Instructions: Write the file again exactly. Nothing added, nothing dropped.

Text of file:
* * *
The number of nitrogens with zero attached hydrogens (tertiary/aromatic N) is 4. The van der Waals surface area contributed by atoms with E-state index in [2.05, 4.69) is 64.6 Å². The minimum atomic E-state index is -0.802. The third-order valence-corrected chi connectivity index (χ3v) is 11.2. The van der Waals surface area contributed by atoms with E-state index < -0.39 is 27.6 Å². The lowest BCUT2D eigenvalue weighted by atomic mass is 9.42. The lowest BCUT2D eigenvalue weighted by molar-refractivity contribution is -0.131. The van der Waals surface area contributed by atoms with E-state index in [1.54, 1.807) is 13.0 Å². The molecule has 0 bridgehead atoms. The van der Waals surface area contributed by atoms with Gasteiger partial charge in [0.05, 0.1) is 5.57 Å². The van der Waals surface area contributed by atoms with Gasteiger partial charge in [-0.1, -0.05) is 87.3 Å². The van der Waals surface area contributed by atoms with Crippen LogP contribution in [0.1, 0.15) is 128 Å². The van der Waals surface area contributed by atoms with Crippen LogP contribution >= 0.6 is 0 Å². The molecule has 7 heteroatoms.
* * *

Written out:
The number of nitrogens with zero attached hydrogens (tertiary/aromatic N) is 4. The van der Waals surface area contributed by atoms with E-state index in [2.05, 4.69) is 64.6 Å². The minimum atomic E-state index is -0.802. The third-order valence-corrected chi connectivity index (χ3v) is 11.2. The van der Waals surface area contributed by atoms with E-state index < -0.39 is 27.6 Å². The lowest BCUT2D eigenvalue weighted by atomic mass is 9.42. The lowest BCUT2D eigenvalue weighted by molar-refractivity contribution is -0.131. The van der Waals surface area contributed by atoms with E-state index in [1.54, 1.807) is 13.0 Å². The molecule has 0 bridgehead atoms. The van der Waals surface area contributed by atoms with Gasteiger partial charge in [0.05, 0.1) is 5.57 Å². The van der Waals surface area contributed by atoms with Gasteiger partial charge in [-0.1, -0.05) is 87.3 Å². The van der Waals surface area contributed by atoms with Crippen LogP contribution in [0.1, 0.15) is 128 Å². The van der Waals surface area contributed by atoms with Crippen LogP contribution >= 0.6 is 0 Å². The molecule has 7 heteroatoms.